When the Client is Thinking of Suicide
John was working with his client Alice to formulate an action plan. “I’m just not in the mood to do any long-term planning right now,” Alice said.
John picked up on the signal: “Have you been having thoughts of suicide?”
Mary was rehearsing for an interview. Her coach, Tom, noted her mounting frustration about explaining the path her life had taken. She started crying. Tom asked, “Do you want to end your life?”
Both of these stories are true. Both clients quickly were able to get professional help and are grateful that someone cared enough to intervene.
Recently my son went through a divorce. When he was visiting a few months ago, I said to him, “You know, many people going through such changes think of suicide.”
“That’s ridiculous,” he replied.
However, the next day at breakfast he said that he had been thinking about what I told him and understood why people going through a divorce might think that way. He was grateful that he had someone close to him to talk to if his thoughts became dark.
Talking openly about suicide is one of the most effective ways to affect prevention. Suicide is not a taboo subject. Applied Suicide Intervention Skills Training (ASIST) teaches that the more and the longer suicide is discussed, the less likely a person will attempt suicide. Many believe that bringing up suicide plants the seed which will then grow into suicidal thought. The opposite is true. If suicidal thoughts are not already present, the person will now know there is someone to talk to about suicide if needed. You can prevent suicide.
As a volunteer ski guide, I’ve called in several accident reports on the radio. I’m always amazed at the relaxed and nonthreatening, yet efficient, way the ski patrol handles information gathering when they show up on the scene. Patient safety and care are paramount. Like the ski patrol, when you suspect that someone might have suicidal thoughts, stay calm, ask good questions and stay alert for warning signs.
Referring a Client to Therapy: A Set of Guidelines, a white paper published in May 2018 by ICF, outlines the symptoms of suicidal ideation and steps coaches can take if they suspect a client is considering suicide. (The white paper is accompanied by a one-page quick-reference guide for coaches, available here.) Symptoms of suicidal ideation include:
- Talking about feeling hopeless
- Talking about having no reason to go on living
- Making a will or giving away personal possessions
- Searching for a means of doing personal harm, such as buying a gun
- Sleeping too much or too little
- Eating too little or eating too much, resulting in significant weight loss or gain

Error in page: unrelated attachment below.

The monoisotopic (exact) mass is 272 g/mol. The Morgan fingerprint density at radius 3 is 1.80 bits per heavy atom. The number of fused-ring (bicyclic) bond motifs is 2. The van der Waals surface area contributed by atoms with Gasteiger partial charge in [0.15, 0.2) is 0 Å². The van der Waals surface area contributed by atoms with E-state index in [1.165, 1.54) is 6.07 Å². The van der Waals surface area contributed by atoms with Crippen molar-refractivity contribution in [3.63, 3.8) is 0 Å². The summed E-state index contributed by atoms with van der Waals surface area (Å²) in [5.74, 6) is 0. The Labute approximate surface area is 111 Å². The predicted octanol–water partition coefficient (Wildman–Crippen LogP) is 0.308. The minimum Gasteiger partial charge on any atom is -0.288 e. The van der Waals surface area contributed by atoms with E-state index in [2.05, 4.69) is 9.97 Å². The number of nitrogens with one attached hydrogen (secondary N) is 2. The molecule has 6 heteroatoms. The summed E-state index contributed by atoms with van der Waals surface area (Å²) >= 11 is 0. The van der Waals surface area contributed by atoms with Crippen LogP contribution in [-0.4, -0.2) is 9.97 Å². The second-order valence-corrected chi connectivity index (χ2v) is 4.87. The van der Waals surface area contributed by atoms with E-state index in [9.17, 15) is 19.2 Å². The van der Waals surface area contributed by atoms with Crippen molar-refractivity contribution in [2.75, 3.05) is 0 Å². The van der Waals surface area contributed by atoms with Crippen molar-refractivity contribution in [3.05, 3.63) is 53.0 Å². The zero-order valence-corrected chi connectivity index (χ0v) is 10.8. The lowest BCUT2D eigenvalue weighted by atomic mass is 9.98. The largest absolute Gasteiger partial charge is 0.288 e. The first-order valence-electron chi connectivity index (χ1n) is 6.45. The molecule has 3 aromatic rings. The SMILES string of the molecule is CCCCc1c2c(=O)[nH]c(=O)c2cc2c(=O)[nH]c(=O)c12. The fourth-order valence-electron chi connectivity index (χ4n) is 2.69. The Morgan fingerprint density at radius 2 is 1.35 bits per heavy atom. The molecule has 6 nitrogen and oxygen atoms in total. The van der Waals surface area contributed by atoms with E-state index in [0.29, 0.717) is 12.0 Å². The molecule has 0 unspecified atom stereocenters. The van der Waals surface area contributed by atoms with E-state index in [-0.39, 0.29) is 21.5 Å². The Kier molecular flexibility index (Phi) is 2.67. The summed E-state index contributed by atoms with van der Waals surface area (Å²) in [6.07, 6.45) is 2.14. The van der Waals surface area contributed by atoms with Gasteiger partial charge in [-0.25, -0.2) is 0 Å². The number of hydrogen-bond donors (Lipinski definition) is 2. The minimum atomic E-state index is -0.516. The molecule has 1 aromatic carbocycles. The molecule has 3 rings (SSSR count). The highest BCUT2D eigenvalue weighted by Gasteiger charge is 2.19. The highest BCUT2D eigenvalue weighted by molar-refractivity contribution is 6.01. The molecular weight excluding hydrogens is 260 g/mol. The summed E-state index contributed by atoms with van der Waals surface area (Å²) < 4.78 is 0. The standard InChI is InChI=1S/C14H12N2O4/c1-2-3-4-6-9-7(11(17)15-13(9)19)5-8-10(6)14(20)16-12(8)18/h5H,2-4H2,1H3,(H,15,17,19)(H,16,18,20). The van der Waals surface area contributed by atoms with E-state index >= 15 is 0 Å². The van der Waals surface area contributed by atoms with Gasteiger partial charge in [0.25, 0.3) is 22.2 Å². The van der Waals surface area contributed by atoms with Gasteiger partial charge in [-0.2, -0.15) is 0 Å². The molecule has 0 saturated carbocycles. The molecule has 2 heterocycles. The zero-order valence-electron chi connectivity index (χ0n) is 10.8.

- Engaging in reckless behaviors, including excessive alcohol or drug consumption
- Avoiding social interactions with others
- Expressing rage or intentions to seek revenge
- Showing signs of anxiousness or agitation
The Question, Persuade, Refer (QPR) intervention is one of the most straightforward approaches to suicide prevention. (Learn more about QPR training here.) Question the person as to the level of suicide risk. Persuade them to move to a place of mental safety. Refer them to a qualified person who can help them.
Question: A good question might sound like: “Are you thinking of taking your life?” Listen carefully to the response. If the person has a plan and means to carry out that plan, you will need to persuade them to get help quickly.
Persuade: The person needs to find a place of safety in their mind. Adding hope and care into the conversation can gain the time needed to “bring the person off the ledge,” so to speak. Most people who are willing to talk about it are not actually holding a gun to their heads. They are looking for someone to talk them out of it—to care.
Refer: Help the person find a way to stay safe. The next 72 hours are critical. Work out a way for them to quickly seek and get help. Stay with them. Never abandon a person at risk.
If you believe your client is in imminent danger of self-harm, contact local emergency services immediately and stay with the person (be that in person, on the phone, or on the virtual coaching platform) until help arrives. Ask what means they have that may cause harm, and listen, but do not judge, argue, threaten or yell.
If you are concerned about a client but don’t believe danger is imminent, Referring a Client to Therapy (the white paper referenced above) offers recommendations and best practices for referring a client to therapy and following up afterward.
How often will you need to use this as a coach? Hopefully never. However, like CPR, suicide intervention readiness should be in everyone’s toolbox. You might just save a life.